Beyond National Cinema links to work undertaken in Semester 1 of the MA Film Studies degree, to expand our definitions of cinema beyond the confines and borders of the nation. We examine a series of case studies that think through different methods and means by which films can be categorised, and what is at stake when those categories are enacted. Topics may include things like: flows and trafficking in national cinemas, transnational cinemas, world cinema, postcolonial cinemas, regional and local cinemas and global cinema. Within these topics we will study a wide range of cinemas from around the globe including things such as: Middle-Eastern cinema, British cinema abroad, Bollywood, Women's cinema, Asian "extreme" cinema and transnational Hollywood cinema. In examining these topics we will introduce students to a wide range theories and methods useful in the study of films beyond national borders including thing such as historical methods, gender studies, audience studies, political economics, industrial studies and more. The aim of the modules is to encourage students to think beyond the normative definitions of films within national categories, to shift their view to the global, regional and political aspects of filmmaking and consumption.

AMAM7013B

20

FANTASY GENRES

This module will develop students' engagement with genre studies through the analysis of a range of fantasy genres, focusing particularly on science fiction film and television, and its overlaps with horror, anime, blockbuster Hollywood franchises, etc. In the process it will require students to think about how these genres work in terms of their historical contexts of production and consumption, and analyse a range of texts in relation to a variety of social/cultural and political issues. In the process, the students will engage with a range of theories and methods, which will also be grounded through the examination of specific texts and historical case studies.

AMAM7001B

20

MEDIA AUDIENCES

The module is designed to explore the debates over media effects. It will challenge the effects tradition, which motivates many of the concerns with media censorship and regulation, and suggest alternative ways of understanding the ways in which audiences consume contemporary media. In the process, it will examine a range of approaches to the understanding of media consumption.

AMAM7006B

20

Disclaimer

Whilst the University will make every effort to offer the modules listed, changes may sometimes be made arising from the annual monitoring, review and update of modules and regular (five-yearly) review of course programmes. Where this activity leads to significant (but not minor) changes to programmes and their constituent modules, there will normally be prior consultation of students and others. It is also possible that the University may not be able to offer a module for reasons outside of its control, such as the illness of a member of staff or sabbatical leave. Where this is the case, the University will endeavour to inform students.

Entry Requirements

  • Degree Subject Humanities or Social Sciences
  • Degree Classification UK BA (Hons) 2.1 or equivalent

Students for whom English is a Foreign language

We welcome applications from students whose first language is not English. To ensure such students benefit from postgraduate study, we require evidence of proficiency in English. Our usual entry requirements are as follows:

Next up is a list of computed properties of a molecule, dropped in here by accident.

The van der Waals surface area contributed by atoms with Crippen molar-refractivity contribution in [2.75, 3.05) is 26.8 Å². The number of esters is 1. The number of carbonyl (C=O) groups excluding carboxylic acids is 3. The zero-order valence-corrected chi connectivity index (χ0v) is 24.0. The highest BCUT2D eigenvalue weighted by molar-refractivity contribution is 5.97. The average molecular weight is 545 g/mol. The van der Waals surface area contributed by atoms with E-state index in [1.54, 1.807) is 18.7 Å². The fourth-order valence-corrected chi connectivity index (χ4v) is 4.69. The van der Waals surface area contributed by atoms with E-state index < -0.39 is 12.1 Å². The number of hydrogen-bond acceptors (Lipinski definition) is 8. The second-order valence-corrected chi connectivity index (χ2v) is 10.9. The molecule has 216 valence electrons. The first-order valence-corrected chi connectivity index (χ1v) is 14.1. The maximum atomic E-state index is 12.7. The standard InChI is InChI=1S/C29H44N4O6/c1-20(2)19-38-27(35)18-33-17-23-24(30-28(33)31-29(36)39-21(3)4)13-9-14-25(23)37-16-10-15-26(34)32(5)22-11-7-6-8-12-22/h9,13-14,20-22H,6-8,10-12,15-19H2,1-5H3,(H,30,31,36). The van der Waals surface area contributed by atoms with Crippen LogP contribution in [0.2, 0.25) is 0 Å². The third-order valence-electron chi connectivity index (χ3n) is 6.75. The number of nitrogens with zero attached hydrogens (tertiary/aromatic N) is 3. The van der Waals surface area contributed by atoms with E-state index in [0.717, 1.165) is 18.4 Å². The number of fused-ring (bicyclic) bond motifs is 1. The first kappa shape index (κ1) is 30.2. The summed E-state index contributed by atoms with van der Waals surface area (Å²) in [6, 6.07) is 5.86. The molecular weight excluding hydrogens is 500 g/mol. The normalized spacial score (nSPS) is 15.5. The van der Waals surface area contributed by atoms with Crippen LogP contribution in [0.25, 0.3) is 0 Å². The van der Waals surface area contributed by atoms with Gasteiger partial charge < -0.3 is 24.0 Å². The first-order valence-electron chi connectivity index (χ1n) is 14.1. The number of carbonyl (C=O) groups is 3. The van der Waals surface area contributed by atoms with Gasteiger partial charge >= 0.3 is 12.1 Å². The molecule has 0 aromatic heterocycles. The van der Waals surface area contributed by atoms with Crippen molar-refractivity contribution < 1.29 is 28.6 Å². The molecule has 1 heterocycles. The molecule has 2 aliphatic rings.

• IELTS: 6.5 (minimum 6.0 in all components)
  • PTE (Pearson): 62 (minimum 55 in all components)

Test dates should be within two years of the course start date.

Other tests, including Cambridge English exams and the Trinity Integrated Skills in English are also accepted by the university. The full list of accepted tests can be found here: Accepted English Language Tests

INTO UEA also run pre-sessional courses which can be taken prior to the start of your course. For further information and to see if you qualify please contact intopre-sessional@uea.ac.uk

Special Entry Requirements

Applicants are expected to have experience of using editing software and professional level cameras.

Intakes

This course's annual intake is in September of each year.

Assessment

All applications for postgraduate study are processed through the Faculty Admissions Office and then forwarded to the relevant School of Study for consideration. If you are currently completing your first degree or have not yet taken a required English language test, any offer of a place will be conditional upon you achieving this before you arrive.

Fees and Funding

Tuition fees for the academic year 2017/18 are:

  • UK/EU Students: £7,300 (full time)
  • International Students: £14,800 (full time)

If you choose to study part-time, the fee per annum will be half the annual fee for that year, or a pro-rata fee for the module credit you are taking (only available for Home/EU students).

We estimate living expenses at £1,015 per month.

Scholarships and Awards:

For details of all of the scholarships available to postgraduate applicants to Film, Television and Media Studies, please click here

How to Apply

Applications for Postgraduate Taught programmes at the University of East Anglia should be made directly to the University.

You can apply online, or by downloading the application form.

Further Information

To request further information & to be kept up to date with news & events please use our online enquiry form.

If you would like to discuss your individual circumstances prior to applying please do contact us:

Postgraduate Admissions Office
Tel: +44 (0)1603 591515
Email: admissions@uea.ac.uk

International candidates are also encouraged to access the International Students section of our website.

    Next Steps

    We can’t wait to hear from you. Just pop any questions about this course into the form below and our enquiries team will answer as soon as they can.

    Admissions enquiries:
    admissions@uea.ac.uk or
    telephone +44 (0)1603 591515